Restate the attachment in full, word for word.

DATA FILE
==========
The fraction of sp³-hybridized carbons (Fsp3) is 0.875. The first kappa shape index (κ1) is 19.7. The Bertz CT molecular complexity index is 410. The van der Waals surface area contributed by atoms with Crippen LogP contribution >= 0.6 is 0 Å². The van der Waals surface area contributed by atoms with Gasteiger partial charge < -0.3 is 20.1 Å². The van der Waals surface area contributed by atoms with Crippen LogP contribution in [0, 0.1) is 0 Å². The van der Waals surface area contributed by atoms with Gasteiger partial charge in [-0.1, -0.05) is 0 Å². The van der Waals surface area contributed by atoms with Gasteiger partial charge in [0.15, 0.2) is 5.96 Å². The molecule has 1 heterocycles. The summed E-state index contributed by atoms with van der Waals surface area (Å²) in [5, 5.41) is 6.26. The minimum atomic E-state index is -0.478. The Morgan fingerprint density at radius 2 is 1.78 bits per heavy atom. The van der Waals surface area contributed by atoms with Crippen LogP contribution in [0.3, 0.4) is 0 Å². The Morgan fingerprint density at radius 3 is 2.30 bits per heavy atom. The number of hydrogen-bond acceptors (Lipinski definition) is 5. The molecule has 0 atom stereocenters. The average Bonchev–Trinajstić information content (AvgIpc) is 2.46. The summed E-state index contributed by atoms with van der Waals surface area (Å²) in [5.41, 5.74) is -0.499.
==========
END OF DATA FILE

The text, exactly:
The fraction of sp³-hybridized carbons (Fsp3) is 0.875. The first kappa shape index (κ1) is 19.7. The Bertz CT molecular complexity index is 410. The van der Waals surface area contributed by atoms with Crippen LogP contribution >= 0.6 is 0 Å². The van der Waals surface area contributed by atoms with Gasteiger partial charge < -0.3 is 20.1 Å². The van der Waals surface area contributed by atoms with Crippen LogP contribution in [0, 0.1) is 0 Å². The van der Waals surface area contributed by atoms with Gasteiger partial charge in [-0.1, -0.05) is 0 Å². The van der Waals surface area contributed by atoms with Gasteiger partial charge in [0.15, 0.2) is 5.96 Å². The molecule has 1 heterocycles. The summed E-state index contributed by atoms with van der Waals surface area (Å²) in [5, 5.41) is 6.26. The minimum atomic E-state index is -0.478. The Morgan fingerprint density at radius 2 is 1.78 bits per heavy atom. The van der Waals surface area contributed by atoms with Crippen LogP contribution in [0.3, 0.4) is 0 Å². The Morgan fingerprint density at radius 3 is 2.30 bits per heavy atom. The number of hydrogen-bond acceptors (Lipinski definition) is 5. The molecule has 0 atom stereocenters. The average Bonchev–Trinajstić information content (AvgIpc) is 2.46. The summed E-state index contributed by atoms with van der Waals surface area (Å²) in [5.41, 5.74) is -0.499.